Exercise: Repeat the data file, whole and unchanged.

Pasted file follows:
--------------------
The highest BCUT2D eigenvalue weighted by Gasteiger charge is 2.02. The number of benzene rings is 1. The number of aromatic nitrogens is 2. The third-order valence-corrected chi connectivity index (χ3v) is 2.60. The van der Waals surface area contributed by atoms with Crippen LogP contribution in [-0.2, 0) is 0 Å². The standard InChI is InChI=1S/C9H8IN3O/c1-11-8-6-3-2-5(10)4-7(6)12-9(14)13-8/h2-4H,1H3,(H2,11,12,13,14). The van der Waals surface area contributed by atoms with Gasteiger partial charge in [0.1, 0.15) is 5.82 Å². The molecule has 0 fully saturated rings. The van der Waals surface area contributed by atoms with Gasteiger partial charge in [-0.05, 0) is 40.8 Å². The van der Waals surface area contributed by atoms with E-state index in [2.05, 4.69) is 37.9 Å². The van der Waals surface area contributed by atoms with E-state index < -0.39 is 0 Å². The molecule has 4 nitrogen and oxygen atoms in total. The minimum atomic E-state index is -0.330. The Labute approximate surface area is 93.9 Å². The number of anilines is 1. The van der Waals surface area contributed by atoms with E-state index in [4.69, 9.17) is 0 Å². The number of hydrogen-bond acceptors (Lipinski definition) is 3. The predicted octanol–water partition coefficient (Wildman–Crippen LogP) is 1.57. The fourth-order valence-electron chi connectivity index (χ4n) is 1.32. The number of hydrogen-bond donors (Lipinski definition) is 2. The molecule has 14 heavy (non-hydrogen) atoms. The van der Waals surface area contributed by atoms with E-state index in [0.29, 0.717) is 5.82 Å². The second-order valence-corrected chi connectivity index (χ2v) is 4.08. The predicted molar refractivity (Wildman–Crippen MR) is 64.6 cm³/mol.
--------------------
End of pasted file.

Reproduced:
The highest BCUT2D eigenvalue weighted by Gasteiger charge is 2.02. The number of benzene rings is 1. The number of aromatic nitrogens is 2. The third-order valence-corrected chi connectivity index (χ3v) is 2.60. The van der Waals surface area contributed by atoms with Crippen LogP contribution in [-0.2, 0) is 0 Å². The standard InChI is InChI=1S/C9H8IN3O/c1-11-8-6-3-2-5(10)4-7(6)12-9(14)13-8/h2-4H,1H3,(H2,11,12,13,14). The van der Waals surface area contributed by atoms with Gasteiger partial charge in [0.1, 0.15) is 5.82 Å². The molecule has 0 fully saturated rings. The van der Waals surface area contributed by atoms with Gasteiger partial charge in [-0.05, 0) is 40.8 Å². The van der Waals surface area contributed by atoms with E-state index in [2.05, 4.69) is 37.9 Å². The van der Waals surface area contributed by atoms with E-state index < -0.39 is 0 Å². The molecule has 4 nitrogen and oxygen atoms in total. The minimum atomic E-state index is -0.330. The Labute approximate surface area is 93.9 Å². The number of anilines is 1. The van der Waals surface area contributed by atoms with E-state index in [4.69, 9.17) is 0 Å². The number of hydrogen-bond acceptors (Lipinski definition) is 3. The predicted octanol–water partition coefficient (Wildman–Crippen LogP) is 1.57. The fourth-order valence-electron chi connectivity index (χ4n) is 1.32. The number of hydrogen-bond donors (Lipinski definition) is 2. The molecule has 14 heavy (non-hydrogen) atoms. The van der Waals surface area contributed by atoms with E-state index in [0.29, 0.717) is 5.82 Å². The second-order valence-corrected chi connectivity index (χ2v) is 4.08. The predicted molar refractivity (Wildman–Crippen MR) is 64.6 cm³/mol.